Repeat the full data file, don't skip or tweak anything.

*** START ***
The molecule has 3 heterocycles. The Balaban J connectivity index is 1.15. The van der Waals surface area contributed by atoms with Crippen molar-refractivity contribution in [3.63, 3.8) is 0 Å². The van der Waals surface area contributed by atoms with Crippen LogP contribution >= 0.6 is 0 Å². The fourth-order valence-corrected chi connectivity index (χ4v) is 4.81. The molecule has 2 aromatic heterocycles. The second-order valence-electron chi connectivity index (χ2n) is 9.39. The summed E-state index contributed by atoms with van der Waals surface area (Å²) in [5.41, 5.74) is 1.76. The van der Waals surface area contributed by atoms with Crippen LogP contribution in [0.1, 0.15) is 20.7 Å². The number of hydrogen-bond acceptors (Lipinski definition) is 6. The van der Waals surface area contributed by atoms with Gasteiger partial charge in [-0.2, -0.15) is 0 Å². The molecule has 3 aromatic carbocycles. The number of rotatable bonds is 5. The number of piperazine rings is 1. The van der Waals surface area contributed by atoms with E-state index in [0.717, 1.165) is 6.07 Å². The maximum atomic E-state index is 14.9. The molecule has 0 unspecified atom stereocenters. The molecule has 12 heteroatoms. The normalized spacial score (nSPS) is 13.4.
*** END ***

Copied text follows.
The molecule has 3 heterocycles. The Balaban J connectivity index is 1.15. The van der Waals surface area contributed by atoms with Crippen molar-refractivity contribution in [3.63, 3.8) is 0 Å². The van der Waals surface area contributed by atoms with Crippen LogP contribution >= 0.6 is 0 Å². The fourth-order valence-corrected chi connectivity index (χ4v) is 4.81. The molecule has 2 aromatic heterocycles. The second-order valence-electron chi connectivity index (χ2n) is 9.39. The summed E-state index contributed by atoms with van der Waals surface area (Å²) in [5.41, 5.74) is 1.76. The van der Waals surface area contributed by atoms with Crippen LogP contribution in [0.1, 0.15) is 20.7 Å². The number of hydrogen-bond acceptors (Lipinski definition) is 6. The van der Waals surface area contributed by atoms with Gasteiger partial charge in [-0.2, -0.15) is 0 Å². The molecule has 3 aromatic carbocycles. The number of rotatable bonds is 5. The number of piperazine rings is 1. The van der Waals surface area contributed by atoms with E-state index in [0.717, 1.165) is 6.07 Å². The maximum atomic E-state index is 14.9. The molecule has 0 unspecified atom stereocenters. The molecule has 12 heteroatoms. The normalized spacial score (nSPS) is 13.4.